Continuing Jeremiah’s message from chapter 7, today's Scripture details the punishment for Israel's sins.
Jeremiah Chapter 8
Lessons from the text
You Can Hurt God
God is invincible, all-powerful, and undefeated. I could never hurt Him, right?
Verse 21 says that God is hurt because of the sins of His people. Why? Because He is stood up waiting in the healing place. Sinners or saint, we are all God's children. He does not want to see any of us suffer. In a certain sense, He expects the sinner to reject Him because of the wickedness of his heart, but He is sorely disappointed and astonished when His saints reject Him. Israel was in a covenant relationship with God. They had His laws, knowledge of His expectations of Him, and Him physical presence. They agreed to serve Him, under an oath and to always be obedient to Him voice serving no other gods (Josh. 24:16-27).
God's side of the covenant was that He would bless them and secure them in the land of Canaan. The Jews broke this covenant by idolatry. Having a relationship with God, they chose to leave Him and be spiritually married to another. This hurts God as deeply as it hurts a man to watch his wife walk away from her marital vows. We are made in the image of God (Gen. 1:26). Just as we have emotions and can be wounded by the action of others, so too God is affected by our choices. We need to take His feelings into consideration. After all, He is our father and, if you have accepted Christ, your fiancé.
Verse by Verse Commentary
1-2 The people are so caught up in idolatry that they will even desecrate the graves of their parents and grandparents. While this may be referring to a literal form of worship to false gods, this verse can be interpreted spiritually to mean that this generation of Jews have completely destroyed everything for which the previous generations have stood. Israel was built upon the faith of Joshua and the Jews who fought in the name of the Lord. By serving all these gods they have disrespected the elders so profoundly that it is same as if they had robbed their remains out of their graves and left their bones as worthless as dung just lying around.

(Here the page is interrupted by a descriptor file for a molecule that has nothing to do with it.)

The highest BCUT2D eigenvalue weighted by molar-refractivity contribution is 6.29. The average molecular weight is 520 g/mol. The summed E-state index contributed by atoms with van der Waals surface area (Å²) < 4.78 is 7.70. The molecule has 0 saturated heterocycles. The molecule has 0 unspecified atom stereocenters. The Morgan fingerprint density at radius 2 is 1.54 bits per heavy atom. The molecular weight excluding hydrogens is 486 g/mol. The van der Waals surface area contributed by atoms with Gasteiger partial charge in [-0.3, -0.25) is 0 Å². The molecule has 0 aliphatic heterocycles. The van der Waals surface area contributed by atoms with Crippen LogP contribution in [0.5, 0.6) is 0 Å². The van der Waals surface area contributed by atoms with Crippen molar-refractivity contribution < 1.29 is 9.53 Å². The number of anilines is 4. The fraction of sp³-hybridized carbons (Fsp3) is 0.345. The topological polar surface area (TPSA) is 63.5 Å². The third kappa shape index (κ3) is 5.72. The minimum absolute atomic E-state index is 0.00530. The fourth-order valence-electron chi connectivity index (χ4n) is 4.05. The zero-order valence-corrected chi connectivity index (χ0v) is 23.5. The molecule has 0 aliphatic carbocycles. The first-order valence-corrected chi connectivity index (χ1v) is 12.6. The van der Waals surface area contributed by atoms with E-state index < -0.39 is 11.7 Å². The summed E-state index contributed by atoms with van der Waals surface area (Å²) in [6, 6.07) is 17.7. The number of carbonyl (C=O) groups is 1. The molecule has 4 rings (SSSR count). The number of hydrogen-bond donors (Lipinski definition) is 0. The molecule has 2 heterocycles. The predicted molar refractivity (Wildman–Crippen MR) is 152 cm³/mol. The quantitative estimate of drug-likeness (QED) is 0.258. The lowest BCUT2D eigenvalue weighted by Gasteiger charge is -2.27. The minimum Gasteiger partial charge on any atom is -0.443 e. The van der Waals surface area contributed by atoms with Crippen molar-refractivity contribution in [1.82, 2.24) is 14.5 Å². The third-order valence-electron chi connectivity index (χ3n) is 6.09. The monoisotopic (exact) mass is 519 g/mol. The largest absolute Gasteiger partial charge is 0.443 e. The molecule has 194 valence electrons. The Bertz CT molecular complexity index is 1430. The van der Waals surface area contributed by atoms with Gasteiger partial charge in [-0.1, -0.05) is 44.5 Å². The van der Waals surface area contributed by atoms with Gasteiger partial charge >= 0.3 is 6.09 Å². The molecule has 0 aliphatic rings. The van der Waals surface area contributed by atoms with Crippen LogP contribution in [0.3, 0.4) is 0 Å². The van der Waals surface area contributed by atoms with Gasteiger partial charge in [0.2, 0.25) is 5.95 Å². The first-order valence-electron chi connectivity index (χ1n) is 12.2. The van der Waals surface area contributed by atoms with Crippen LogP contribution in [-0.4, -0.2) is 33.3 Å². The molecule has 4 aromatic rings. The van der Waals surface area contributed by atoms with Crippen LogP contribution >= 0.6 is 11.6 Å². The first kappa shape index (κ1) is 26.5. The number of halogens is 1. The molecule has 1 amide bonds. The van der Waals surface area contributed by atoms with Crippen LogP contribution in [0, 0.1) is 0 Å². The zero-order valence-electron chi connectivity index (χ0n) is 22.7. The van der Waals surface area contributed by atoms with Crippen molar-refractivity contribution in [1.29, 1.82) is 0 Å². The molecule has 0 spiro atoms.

3 Those who sin willfully choose to die rather than to live. Moses clearly explains that following God lead to live while disobedience to God leads to death (Deut. 28:1-68). They have clung to their sins so tightly that even after all of the punishment and judgments have come upon them they will not repent of their evil. Not even being in exile will purge them of their sin.
4-6 God points out the oddity of someone who trips and falls yet will not get back up. Israel has been falling backwards continuously without trying to get back up again. God says that they seem content to continue to fall backwards, even refusing to come back when summoned. They actually seem eager to fall down, charging like a horse towards the thrill of the battle. It just does not make sense.
7-8 The animal kingdom recognizes the authority of God in their lives. They know when to fight, when to migrate, and when their death is approaching. People, however, choose to forget such knowledge and live as if God does not exist. The Jews of Jeremiah’s time are so confused that they believe that the law of the Lord is with them. They cannot recognize God's judgment, both in the actions that God is taking against the nation and in the witness of the Scriptures. One can study the word of God, but without a spiritual mind, the judgments and mind of God remains hidden (I Cor. 2:13-14).